Menu ≡ ╳
- Time Out
- Money Matters
- Blogs & Archives
- Classified Ads
With museums, galleries and all other forms of live entertainment unavailable, the remarkable SoHo
Social Impact and Art to Heart were an act of creativity that brought a breath of (masked)
fresh air. SoHo once again belonged to the artists, who transformed raw plywood
boards into an astonishing open-air art gallery, healing the psyche of
the shattered neighborhood and lifted the human spirit.
by Bonnie Rosenstock
In the 1960s and 70s, SoHo was becoming a mecca for artists. With the changing economic times, SoHo (South of Houston Street, bordering nearby Greenwich Village and Chinatown) had become a district of abandoned small manufacturing and commercial businesses, many of which had been housed in 19th-century cast iron buildings. The immense units featured floor-to-ceiling windows, which flooded the spaces with natural light, ideal for an artist to work and live in at affordable prices.
As the artist population burgeoned, so did the number of art galleries and funky, independently owned unique boutiques. Loft dance parties were epic, which I can attest to. But that hip culture also attracted wealthy non-artists (Wall Streeters, trust-fund kids, Europeans, Middle Eastern oil gazillionaires), who bought up loft spaces, driving up the prices. Most of the art galleries have since relocated to Chelsea, and the neighborhood has morphed into high-end, name-brand boutiques and trendy restaurants and likened to a shopping mall atmosphere. (There’s still an artist presence, the lucky ones who bought early and still remain.)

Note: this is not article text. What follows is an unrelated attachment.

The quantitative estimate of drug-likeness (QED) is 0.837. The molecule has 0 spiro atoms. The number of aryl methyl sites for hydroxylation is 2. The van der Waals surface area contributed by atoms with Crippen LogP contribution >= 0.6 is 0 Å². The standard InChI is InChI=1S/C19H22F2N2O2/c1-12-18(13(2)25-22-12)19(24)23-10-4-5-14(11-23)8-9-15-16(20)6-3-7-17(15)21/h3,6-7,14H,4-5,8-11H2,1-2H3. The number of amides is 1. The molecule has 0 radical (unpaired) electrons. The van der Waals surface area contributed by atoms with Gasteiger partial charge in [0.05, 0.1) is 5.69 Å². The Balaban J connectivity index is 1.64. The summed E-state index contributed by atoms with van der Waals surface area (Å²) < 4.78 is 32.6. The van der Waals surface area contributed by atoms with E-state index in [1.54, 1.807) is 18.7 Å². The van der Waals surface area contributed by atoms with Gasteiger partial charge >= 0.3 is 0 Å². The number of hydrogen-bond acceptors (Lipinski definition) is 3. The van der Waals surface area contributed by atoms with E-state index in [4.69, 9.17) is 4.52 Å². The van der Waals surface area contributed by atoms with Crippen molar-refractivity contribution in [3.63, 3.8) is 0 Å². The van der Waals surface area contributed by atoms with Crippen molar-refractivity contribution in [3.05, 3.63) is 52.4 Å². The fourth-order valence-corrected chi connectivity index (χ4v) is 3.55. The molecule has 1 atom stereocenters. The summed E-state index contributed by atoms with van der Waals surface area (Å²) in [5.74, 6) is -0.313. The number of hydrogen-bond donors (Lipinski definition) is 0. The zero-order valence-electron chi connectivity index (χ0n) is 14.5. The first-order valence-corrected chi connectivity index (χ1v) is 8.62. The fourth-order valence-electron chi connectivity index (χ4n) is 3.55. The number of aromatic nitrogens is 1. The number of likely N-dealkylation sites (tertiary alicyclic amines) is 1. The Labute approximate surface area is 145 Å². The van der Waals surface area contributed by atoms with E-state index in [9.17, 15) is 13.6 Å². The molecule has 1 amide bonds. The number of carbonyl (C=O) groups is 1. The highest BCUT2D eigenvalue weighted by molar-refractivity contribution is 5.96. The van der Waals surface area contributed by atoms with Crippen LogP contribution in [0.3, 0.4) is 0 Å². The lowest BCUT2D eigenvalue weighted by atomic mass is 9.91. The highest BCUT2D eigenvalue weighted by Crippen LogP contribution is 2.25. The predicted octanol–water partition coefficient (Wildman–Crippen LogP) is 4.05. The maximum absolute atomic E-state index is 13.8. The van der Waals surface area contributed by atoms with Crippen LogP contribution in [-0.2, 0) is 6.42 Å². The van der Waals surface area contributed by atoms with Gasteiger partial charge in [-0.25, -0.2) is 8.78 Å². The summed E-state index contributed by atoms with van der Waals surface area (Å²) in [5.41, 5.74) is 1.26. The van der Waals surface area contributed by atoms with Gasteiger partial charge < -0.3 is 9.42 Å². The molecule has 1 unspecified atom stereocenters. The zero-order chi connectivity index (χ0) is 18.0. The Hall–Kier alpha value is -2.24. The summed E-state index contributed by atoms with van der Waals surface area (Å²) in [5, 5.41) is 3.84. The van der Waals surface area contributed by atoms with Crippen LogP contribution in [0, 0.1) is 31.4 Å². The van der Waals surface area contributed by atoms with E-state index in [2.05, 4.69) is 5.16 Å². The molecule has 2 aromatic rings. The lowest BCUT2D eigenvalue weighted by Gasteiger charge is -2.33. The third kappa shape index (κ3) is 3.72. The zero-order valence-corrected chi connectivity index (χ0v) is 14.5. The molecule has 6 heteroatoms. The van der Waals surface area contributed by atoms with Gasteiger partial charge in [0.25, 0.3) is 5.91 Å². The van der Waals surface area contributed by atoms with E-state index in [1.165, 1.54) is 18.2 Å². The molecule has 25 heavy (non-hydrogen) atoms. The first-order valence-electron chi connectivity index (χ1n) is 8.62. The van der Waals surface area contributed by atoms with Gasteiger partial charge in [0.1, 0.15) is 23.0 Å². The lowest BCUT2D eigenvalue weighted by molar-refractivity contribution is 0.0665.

The death of George Floyd on May 25 was the impetus for Black Lives Matter protests all over the country and abroad. In NYC, most protestors were peaceful (and getting bludgeoned by the police), while some individuals as well as organized groups, armed with bats, crow bars or emptied trash cans as projectiles went on a smash and grab looting rampage that began on Monday, June 1 and lasted several nights. It abated after an 8 p.m. curfew was imposed and nonessential vehicles were banned south of 96th Street.
SoHo was especially hard-hit because of its high-end stores: Bloomingdale’s, Gucci, Chanel, Nike SoHo, Tory Burch, Kate Spade. Leica alone lost more than half a million dollars’ worth of camera equipment. As reported in a local news outlet, a witness said, “Five cars came up. Everybody got out. They had no license plates on the front. They hit every store in the neighborhood and got in their cars and drove off.”
After it was over, SoHo looked like a devastated war zone. Upwards of 50 or more smashed storefronts were boarded up with plywood. The neighborhood had already looked like a ghost town because of the corona virus; businesses were shuttered and anyone who could, had already left town.
On June 12, I read that a different form of street art had sprung up; usually murals are painted directly on building walls. With the permission of store owners and landlords, two separate plywood mural projects were created: SoHo Social Impact, which mainly focused on Black Lives Matter themes, and Art to Heart, which featured inspirational messages of hope and love. The Bringing Back Bowery project created murals along the nearby Bowery neighborhood. Two days later, I walked the two miles to SoHo and wended my way through the streets, marveling at the art display.
With museums, galleries and all other forms of live entertainment unavailable, this remarkable act of creativity was a breath of (masked) fresh air. SoHo once again belonged to the artists, who transformed those raw plywood boards into an astonishing open-air art gallery, healed the psyche of the shattered neighborhood and lifted the human spirit.
Quote mark/Oakus53, CC BY-SA4.0 via Wikimedia Commons
Texts, prints, photos and other illustrative materials depicted in GUIDEPOST have been either contributed by the authors of each published work or, to the Magazine’s good-faith knowledge, are in the public domain or otherwise benefit from the allowances of Articles 9(2), 10, 10(bis), and applicable others of the Berne Convention for the Protection of literary and artistic works.